In the center of Oran there has been a proliferation of bars, most of which sell coffee and tea. During the interwar period, they were the birthplace of rai, a music of bedouin immigrants that has become Algeria's rock 'n' roll. Also, the mixture of apartment buildings and small commercial and crafts establishments, typical of European inner cities prior to World War II, is still largely intact. Traditional food, clothing, and kitchenware shops are clustered in downtown Oran, and Medina Jadida (a kilometer to the south).

In downtown Oran, upscale residences, professional practices, airline offices, banks, restaurants, and furniture, jewelry, perfume, leather, and record shops coexist with less expensive apartment buildings, retail businesses, and bars as well as mechanical and electrical repair shops (the latter mostly on the periphery). The inner city is no longer the place where established families and rural migrants are neighbors, as was the case in the 1960s, but they still share the same neighborhoods.

The cancellation of the first national elections in 1992 and the return to de facto military rule slowed the process of devolution. In the struggle between the military and Islamists during the 1990s, Oran experienced less violence and terrorism than did Algiers; yet the paralysis was severe. Security under President Abdelaziz Bouteflika, inaugurated in 1999, has improved.


Bibliography


Thompson, Ian B. The Commercial Centre of Oran. Glasgow, 1982.

peter von sivers

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"Oran." Encyclopedia of the Modern Middle East and North Africa. . Encyclopedia.com. 19 Aug. 2017 <http://www.encyclopedia.com>.

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Oran

Oran (ôräN´), city (1998 pop. 692,516), capital of Oran prov., NW Algeria, a port on the Gulf of Oran of the Mediterranean Sea. One of the country's leading ports, it ships wheat, wine, alcohol, vegetables, meat, wool, cigarettes, and iron ore. The city, surrounded by vineyards and market gardens, is a commercial, industrial, and financial center. Oran is divided into a modern, French-style section and an old Spanish-type quarter with a casbah (fortress). Its frequently visited 18th-century mosque was bombed in 1995 by Islamist militants who objected to the adoration of saints, a practice forbidden by Islam.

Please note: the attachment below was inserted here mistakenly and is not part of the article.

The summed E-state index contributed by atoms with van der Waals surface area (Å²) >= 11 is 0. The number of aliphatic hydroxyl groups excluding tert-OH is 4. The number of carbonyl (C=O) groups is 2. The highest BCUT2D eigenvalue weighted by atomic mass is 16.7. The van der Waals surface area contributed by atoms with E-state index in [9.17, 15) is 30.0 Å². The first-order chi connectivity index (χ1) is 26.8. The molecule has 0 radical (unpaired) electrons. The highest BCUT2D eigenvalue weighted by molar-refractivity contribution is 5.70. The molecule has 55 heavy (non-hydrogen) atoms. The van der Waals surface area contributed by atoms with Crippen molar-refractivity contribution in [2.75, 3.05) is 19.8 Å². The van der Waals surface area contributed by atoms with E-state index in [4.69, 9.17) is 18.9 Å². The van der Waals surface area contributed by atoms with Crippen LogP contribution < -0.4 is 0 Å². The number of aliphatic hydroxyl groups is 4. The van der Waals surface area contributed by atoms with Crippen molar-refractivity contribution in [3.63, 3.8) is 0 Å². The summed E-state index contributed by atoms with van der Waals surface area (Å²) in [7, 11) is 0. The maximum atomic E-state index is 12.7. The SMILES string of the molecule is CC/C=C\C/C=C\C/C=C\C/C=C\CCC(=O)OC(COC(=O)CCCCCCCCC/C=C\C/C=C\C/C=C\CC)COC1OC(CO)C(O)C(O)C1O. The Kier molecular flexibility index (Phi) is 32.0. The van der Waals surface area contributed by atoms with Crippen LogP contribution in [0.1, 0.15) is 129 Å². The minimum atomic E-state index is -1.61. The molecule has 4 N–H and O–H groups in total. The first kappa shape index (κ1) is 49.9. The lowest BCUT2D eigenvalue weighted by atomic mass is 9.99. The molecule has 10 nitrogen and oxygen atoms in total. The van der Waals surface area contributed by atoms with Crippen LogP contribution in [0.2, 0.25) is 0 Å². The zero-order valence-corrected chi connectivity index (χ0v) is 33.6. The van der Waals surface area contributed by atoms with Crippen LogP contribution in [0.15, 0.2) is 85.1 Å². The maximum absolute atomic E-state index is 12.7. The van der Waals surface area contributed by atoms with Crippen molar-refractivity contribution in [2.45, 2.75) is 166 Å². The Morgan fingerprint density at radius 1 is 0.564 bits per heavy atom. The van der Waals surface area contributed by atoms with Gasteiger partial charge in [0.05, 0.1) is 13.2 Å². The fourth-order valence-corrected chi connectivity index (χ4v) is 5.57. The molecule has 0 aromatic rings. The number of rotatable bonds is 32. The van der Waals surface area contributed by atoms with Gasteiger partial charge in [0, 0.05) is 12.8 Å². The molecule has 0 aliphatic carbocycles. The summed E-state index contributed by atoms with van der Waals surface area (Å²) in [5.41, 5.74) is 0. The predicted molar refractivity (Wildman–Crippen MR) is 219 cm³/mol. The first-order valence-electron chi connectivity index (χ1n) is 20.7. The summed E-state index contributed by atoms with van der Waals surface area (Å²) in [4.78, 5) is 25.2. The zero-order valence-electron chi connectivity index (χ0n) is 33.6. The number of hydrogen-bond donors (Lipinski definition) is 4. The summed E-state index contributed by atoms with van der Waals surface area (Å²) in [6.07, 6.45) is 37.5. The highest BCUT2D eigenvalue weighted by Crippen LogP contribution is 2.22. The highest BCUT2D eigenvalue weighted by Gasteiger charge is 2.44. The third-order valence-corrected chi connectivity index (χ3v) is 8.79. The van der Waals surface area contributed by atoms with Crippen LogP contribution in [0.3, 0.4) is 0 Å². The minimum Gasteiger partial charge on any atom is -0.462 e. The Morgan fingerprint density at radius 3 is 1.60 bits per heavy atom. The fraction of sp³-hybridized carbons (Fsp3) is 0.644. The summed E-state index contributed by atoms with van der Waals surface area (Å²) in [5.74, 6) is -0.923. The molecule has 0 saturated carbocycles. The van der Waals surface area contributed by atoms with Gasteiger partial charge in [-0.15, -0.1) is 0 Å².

The site of modern Oran has been inhabited since prehistoric times, but the city's founding is generally attributed to Moorish Andalusian traders in the 10th cent. Oran's subsequent prosperity, based on commerce, was interrupted when the Moors began to engage in piracy, thus provoking reprisals from Spain. Spanish forces captured and fortified the city in 1509 and held it until the Turks arrived in 1708. Spain recovered Oran in 1732. The city was successfully besieged (1791) by the district governor of Mascara and was made a provincial capital of the Ottoman Empire.

French troops captured Oran in 1831 and began to develop it as a naval base, along with nearby Mers-el-Kebir. The building of the port and the construction of railroads linking Oran with the interior made the city the economic capital of W Algeria in the late 19th cent. Oran, held by Vichy France during World War II, fell to the Allied forces in Nov., 1942. Civil strife ravaged the city in the late 1950s; the French terrorist OAS (Secret Army Organization) and the Algerian nationalist FLN (Front for National Liberation) perpetrated violence against civilians. There followed a general exodus of the European population, which had been the largest, proportionally, of any North African city. The city provided the setting for Albert Camus's novel The Plague.

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"Oran." The Columbia Encyclopedia, 6th ed.. . Encyclopedia.com. 19 Aug. 2017 <http://www.encyclopedia.com>.

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Oran

Oran (Wahran) City and seaport on the Gulf of Oran, nw Algeria. Founded in the 10th century, it was taken by Spain from its Arab rulers in 1509. Captured by Ottoman Turks in 1708, it was retaken by Spain in 1732. Under French rule from 1831 to 1962, it developed as a naval base. It is Algeria's second-largest city. Industries: iron ore, textiles, chemicals, cereals, wine, fruit. Pop. (1994) 692,516.

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"Oran." World Encyclopedia. . Encyclopedia.com. 19 Aug. 2017 <http://www.encyclopedia.com>.

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Oran